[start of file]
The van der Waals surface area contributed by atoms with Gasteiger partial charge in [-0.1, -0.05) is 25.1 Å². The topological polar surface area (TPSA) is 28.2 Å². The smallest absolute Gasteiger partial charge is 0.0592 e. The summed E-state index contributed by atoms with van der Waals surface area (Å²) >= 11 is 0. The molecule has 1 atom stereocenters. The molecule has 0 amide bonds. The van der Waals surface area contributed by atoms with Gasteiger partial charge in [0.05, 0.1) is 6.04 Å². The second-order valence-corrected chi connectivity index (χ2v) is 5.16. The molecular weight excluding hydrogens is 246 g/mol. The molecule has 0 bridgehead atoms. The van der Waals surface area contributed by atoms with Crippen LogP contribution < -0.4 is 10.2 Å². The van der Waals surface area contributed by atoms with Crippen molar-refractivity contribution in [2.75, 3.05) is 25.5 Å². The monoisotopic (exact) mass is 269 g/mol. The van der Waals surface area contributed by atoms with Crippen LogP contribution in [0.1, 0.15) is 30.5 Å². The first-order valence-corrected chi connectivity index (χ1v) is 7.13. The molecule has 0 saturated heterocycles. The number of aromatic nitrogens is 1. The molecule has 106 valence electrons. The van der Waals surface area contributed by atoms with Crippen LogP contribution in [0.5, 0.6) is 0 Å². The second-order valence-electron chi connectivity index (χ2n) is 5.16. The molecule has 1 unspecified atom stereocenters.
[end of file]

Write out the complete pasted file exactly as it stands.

The van der Waals surface area contributed by atoms with Gasteiger partial charge in [-0.1, -0.05) is 25.1 Å². The topological polar surface area (TPSA) is 28.2 Å². The smallest absolute Gasteiger partial charge is 0.0592 e. The summed E-state index contributed by atoms with van der Waals surface area (Å²) >= 11 is 0. The molecule has 1 atom stereocenters. The molecule has 0 amide bonds. The van der Waals surface area contributed by atoms with Gasteiger partial charge in [0.05, 0.1) is 6.04 Å². The second-order valence-corrected chi connectivity index (χ2v) is 5.16. The molecular weight excluding hydrogens is 246 g/mol. The molecule has 0 bridgehead atoms. The van der Waals surface area contributed by atoms with Crippen LogP contribution < -0.4 is 10.2 Å². The van der Waals surface area contributed by atoms with Crippen molar-refractivity contribution in [2.75, 3.05) is 25.5 Å². The monoisotopic (exact) mass is 269 g/mol. The van der Waals surface area contributed by atoms with Crippen LogP contribution in [0.1, 0.15) is 30.5 Å². The first-order valence-corrected chi connectivity index (χ1v) is 7.13. The molecule has 0 saturated heterocycles. The number of aromatic nitrogens is 1. The molecule has 106 valence electrons. The van der Waals surface area contributed by atoms with Crippen LogP contribution in [0.5, 0.6) is 0 Å². The second-order valence-electron chi connectivity index (χ2n) is 5.16. The molecule has 1 unspecified atom stereocenters.